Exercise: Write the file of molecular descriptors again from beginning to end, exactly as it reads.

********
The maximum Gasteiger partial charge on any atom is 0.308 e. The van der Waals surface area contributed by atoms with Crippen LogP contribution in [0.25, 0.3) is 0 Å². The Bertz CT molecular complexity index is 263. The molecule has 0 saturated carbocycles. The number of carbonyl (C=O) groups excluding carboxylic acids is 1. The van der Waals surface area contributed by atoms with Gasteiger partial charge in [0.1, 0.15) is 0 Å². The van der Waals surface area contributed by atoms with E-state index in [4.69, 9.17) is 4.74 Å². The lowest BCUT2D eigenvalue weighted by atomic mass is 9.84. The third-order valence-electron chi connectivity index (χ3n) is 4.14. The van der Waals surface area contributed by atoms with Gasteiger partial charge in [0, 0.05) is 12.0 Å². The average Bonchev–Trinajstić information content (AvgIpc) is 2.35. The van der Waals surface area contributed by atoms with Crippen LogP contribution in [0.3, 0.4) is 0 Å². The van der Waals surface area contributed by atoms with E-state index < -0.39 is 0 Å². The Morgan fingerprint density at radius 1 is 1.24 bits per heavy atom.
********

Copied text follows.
The maximum Gasteiger partial charge on any atom is 0.308 e. The van der Waals surface area contributed by atoms with Crippen LogP contribution in [0.25, 0.3) is 0 Å². The Bertz CT molecular complexity index is 263. The molecule has 0 saturated carbocycles. The number of carbonyl (C=O) groups excluding carboxylic acids is 1. The van der Waals surface area contributed by atoms with Gasteiger partial charge in [0.1, 0.15) is 0 Å². The van der Waals surface area contributed by atoms with E-state index in [4.69, 9.17) is 4.74 Å². The lowest BCUT2D eigenvalue weighted by atomic mass is 9.84. The third-order valence-electron chi connectivity index (χ3n) is 4.14. The van der Waals surface area contributed by atoms with Gasteiger partial charge in [0, 0.05) is 12.0 Å². The average Bonchev–Trinajstić information content (AvgIpc) is 2.35. The van der Waals surface area contributed by atoms with Crippen LogP contribution in [0.3, 0.4) is 0 Å². The van der Waals surface area contributed by atoms with E-state index < -0.39 is 0 Å². The Morgan fingerprint density at radius 1 is 1.24 bits per heavy atom.